The grinding of teeth while sleeping is called Bruxism.
This condition can wear down your teeth, and it might leave you waking up with jaw and neck pain.
Long-term bruxism can lead to headaches and temporomandibular joint (TMJ) problems, according to the Sleep Foundation.
It can also contribute to problems with sleep and oral health.
While there is no clear explanation why some people grind their teeth in their sleep, the National Health Society (NHS) explains that bruxism is associated with stress, smoking, anxiety, snoring, sleep apnea, and consuming a lot of alcohol or caffeine.
One of the most common ways to prevent teeth grinding is by using a mouth guard.
You can buy one over the counter, or your dentist can fit one to your mouth, per the Sleep Foundation.
The Mayo Clinic reports that while this works to prevent bruxism, it does not treat the root cause for why it is happening.
Other options to prevent bruxism
If you’re not interested in a mouth guard, there are other ways to prevent bruxism, and most of them have to do with modifying some of your behaviors.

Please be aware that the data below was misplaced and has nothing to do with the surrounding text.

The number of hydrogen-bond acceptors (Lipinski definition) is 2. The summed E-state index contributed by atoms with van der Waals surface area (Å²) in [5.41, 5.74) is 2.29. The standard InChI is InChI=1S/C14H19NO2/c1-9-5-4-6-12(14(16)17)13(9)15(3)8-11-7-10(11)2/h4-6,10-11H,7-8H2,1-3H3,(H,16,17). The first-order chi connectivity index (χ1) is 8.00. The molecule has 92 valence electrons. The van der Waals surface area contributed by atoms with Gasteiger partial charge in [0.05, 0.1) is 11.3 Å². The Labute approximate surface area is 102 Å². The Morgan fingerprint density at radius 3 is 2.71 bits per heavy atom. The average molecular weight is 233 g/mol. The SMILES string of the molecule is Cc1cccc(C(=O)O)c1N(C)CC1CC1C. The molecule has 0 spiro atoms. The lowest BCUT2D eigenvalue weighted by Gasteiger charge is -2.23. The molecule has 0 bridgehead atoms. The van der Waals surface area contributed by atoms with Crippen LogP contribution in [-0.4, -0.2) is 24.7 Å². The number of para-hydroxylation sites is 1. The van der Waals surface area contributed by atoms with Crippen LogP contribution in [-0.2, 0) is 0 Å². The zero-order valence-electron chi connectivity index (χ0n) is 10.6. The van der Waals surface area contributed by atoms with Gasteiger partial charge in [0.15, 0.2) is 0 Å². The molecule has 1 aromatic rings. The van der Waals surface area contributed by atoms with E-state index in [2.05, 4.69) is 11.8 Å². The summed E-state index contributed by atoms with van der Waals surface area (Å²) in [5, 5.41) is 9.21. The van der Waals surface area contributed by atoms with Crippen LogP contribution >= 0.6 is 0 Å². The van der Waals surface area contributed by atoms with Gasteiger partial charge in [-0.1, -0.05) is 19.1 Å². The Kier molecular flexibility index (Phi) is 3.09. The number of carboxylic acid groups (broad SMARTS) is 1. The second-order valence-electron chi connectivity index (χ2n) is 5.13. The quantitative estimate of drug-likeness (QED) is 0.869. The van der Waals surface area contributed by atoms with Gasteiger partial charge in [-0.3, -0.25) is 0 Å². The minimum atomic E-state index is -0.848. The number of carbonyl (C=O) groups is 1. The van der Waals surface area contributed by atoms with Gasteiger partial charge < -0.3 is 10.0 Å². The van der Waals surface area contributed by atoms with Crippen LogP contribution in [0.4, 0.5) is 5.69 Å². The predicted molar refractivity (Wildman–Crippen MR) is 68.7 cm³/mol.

If you grind your teeth during the day, put the tip of your tongue between your teeth to train yourself to stop (via WebMD).
You should avoid chewing pencils, pens, and even gum when you’re awake because your jaws become used to clenching, and this could cause them to do it while you’re asleep.
Another option is relaxing your jaw muscles before going to bed by placing a warm washcloth on the sides of your cheeks.
You might also try cutting back on stimulants like caffeine and alcohol later in the day.
If you think stress may be behind your bruxism, Mayo Clinic suggests you could look into relaxation techniques.
If you think anxiety is the culprit, you might benefit from seeing a therapist.